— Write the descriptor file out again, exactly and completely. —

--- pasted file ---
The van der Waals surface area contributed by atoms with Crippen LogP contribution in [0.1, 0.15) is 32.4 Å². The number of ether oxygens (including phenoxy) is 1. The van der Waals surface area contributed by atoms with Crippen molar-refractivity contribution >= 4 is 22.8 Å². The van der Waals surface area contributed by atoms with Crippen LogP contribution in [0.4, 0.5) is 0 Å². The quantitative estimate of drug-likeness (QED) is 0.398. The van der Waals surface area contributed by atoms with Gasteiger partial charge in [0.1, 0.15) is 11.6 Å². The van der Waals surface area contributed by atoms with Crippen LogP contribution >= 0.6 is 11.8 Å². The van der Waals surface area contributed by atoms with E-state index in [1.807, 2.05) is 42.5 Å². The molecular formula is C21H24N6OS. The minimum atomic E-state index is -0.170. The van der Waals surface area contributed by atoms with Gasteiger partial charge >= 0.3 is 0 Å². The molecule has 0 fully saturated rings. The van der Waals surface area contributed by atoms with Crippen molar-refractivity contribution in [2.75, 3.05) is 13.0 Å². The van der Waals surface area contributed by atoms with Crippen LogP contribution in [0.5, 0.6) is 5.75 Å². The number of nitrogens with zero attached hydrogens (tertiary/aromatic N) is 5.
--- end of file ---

The van der Waals surface area contributed by atoms with Crippen LogP contribution in [0.1, 0.15) is 32.4 Å². The number of ether oxygens (including phenoxy) is 1. The van der Waals surface area contributed by atoms with Crippen molar-refractivity contribution >= 4 is 22.8 Å². The van der Waals surface area contributed by atoms with Crippen LogP contribution in [0.4, 0.5) is 0 Å². The quantitative estimate of drug-likeness (QED) is 0.398. The van der Waals surface area contributed by atoms with Gasteiger partial charge in [0.1, 0.15) is 11.6 Å². The van der Waals surface area contributed by atoms with Crippen LogP contribution >= 0.6 is 11.8 Å². The van der Waals surface area contributed by atoms with E-state index in [1.807, 2.05) is 42.5 Å². The molecular formula is C21H24N6OS. The minimum atomic E-state index is -0.170. The van der Waals surface area contributed by atoms with Gasteiger partial charge >= 0.3 is 0 Å². The molecule has 0 fully saturated rings. The van der Waals surface area contributed by atoms with Crippen molar-refractivity contribution in [2.75, 3.05) is 13.0 Å². The van der Waals surface area contributed by atoms with Crippen LogP contribution in [0.5, 0.6) is 5.75 Å². The number of nitrogens with zero attached hydrogens (tertiary/aromatic N) is 5.